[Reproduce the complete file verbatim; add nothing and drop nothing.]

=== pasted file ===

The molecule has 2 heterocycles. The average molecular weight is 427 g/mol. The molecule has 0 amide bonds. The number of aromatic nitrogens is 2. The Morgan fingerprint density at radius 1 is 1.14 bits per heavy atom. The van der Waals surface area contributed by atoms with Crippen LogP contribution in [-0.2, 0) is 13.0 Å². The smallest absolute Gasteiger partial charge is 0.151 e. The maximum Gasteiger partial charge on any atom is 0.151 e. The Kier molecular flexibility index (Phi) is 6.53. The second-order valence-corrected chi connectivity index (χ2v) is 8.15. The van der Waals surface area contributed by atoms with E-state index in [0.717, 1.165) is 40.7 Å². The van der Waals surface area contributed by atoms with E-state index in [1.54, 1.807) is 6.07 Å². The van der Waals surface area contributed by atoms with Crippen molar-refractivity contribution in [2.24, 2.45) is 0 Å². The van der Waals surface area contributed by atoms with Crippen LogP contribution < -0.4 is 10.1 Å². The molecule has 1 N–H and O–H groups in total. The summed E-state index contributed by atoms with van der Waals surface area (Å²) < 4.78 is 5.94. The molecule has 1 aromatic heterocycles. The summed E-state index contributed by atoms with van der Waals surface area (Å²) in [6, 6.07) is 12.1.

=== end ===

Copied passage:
The molecule has 2 heterocycles. The average molecular weight is 427 g/mol. The molecule has 0 amide bonds. The number of aromatic nitrogens is 2. The Morgan fingerprint density at radius 1 is 1.14 bits per heavy atom. The van der Waals surface area contributed by atoms with Crippen LogP contribution in [-0.2, 0) is 13.0 Å². The smallest absolute Gasteiger partial charge is 0.151 e. The maximum Gasteiger partial charge on any atom is 0.151 e. The Kier molecular flexibility index (Phi) is 6.53. The second-order valence-corrected chi connectivity index (χ2v) is 8.15. The van der Waals surface area contributed by atoms with E-state index in [0.717, 1.165) is 40.7 Å². The van der Waals surface area contributed by atoms with E-state index in [1.54, 1.807) is 6.07 Å². The van der Waals surface area contributed by atoms with Crippen molar-refractivity contribution in [2.24, 2.45) is 0 Å². The van der Waals surface area contributed by atoms with Crippen LogP contribution < -0.4 is 10.1 Å². The molecule has 1 N–H and O–H groups in total. The summed E-state index contributed by atoms with van der Waals surface area (Å²) < 4.78 is 5.94. The molecule has 1 aromatic heterocycles. The summed E-state index contributed by atoms with van der Waals surface area (Å²) in [6, 6.07) is 12.1.